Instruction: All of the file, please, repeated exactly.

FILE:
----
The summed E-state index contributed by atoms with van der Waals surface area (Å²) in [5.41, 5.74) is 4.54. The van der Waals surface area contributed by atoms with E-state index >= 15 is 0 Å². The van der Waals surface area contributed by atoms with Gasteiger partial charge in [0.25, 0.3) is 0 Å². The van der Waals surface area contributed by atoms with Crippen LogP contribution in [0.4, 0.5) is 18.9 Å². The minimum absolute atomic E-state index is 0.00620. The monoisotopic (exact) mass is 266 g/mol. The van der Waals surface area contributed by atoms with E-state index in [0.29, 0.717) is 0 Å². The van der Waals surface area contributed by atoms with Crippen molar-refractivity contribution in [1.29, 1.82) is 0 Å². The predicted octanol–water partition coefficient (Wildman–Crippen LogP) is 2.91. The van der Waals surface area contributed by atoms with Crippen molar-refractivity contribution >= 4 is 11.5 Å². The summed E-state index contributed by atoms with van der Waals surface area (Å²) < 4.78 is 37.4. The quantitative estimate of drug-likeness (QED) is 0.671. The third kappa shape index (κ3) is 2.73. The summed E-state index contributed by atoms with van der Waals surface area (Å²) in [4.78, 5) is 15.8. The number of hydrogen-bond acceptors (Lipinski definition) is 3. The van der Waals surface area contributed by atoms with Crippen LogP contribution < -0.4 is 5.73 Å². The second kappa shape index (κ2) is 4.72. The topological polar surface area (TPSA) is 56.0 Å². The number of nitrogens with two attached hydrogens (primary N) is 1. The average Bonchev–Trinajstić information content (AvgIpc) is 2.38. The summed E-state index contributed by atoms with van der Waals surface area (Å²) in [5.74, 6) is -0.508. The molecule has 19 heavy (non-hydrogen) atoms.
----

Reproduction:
The summed E-state index contributed by atoms with van der Waals surface area (Å²) in [5.41, 5.74) is 4.54. The van der Waals surface area contributed by atoms with E-state index >= 15 is 0 Å². The van der Waals surface area contributed by atoms with Gasteiger partial charge in [0.25, 0.3) is 0 Å². The van der Waals surface area contributed by atoms with Crippen LogP contribution in [0.4, 0.5) is 18.9 Å². The minimum absolute atomic E-state index is 0.00620. The monoisotopic (exact) mass is 266 g/mol. The van der Waals surface area contributed by atoms with E-state index in [0.29, 0.717) is 0 Å². The van der Waals surface area contributed by atoms with Crippen molar-refractivity contribution in [1.29, 1.82) is 0 Å². The predicted octanol–water partition coefficient (Wildman–Crippen LogP) is 2.91. The van der Waals surface area contributed by atoms with Crippen molar-refractivity contribution >= 4 is 11.5 Å². The summed E-state index contributed by atoms with van der Waals surface area (Å²) < 4.78 is 37.4. The quantitative estimate of drug-likeness (QED) is 0.671. The third kappa shape index (κ3) is 2.73. The summed E-state index contributed by atoms with van der Waals surface area (Å²) in [4.78, 5) is 15.8. The number of hydrogen-bond acceptors (Lipinski definition) is 3. The van der Waals surface area contributed by atoms with Crippen LogP contribution < -0.4 is 5.73 Å². The second kappa shape index (κ2) is 4.72. The topological polar surface area (TPSA) is 56.0 Å². The number of nitrogens with two attached hydrogens (primary N) is 1. The average Bonchev–Trinajstić information content (AvgIpc) is 2.38. The summed E-state index contributed by atoms with van der Waals surface area (Å²) in [5.74, 6) is -0.508. The molecule has 19 heavy (non-hydrogen) atoms.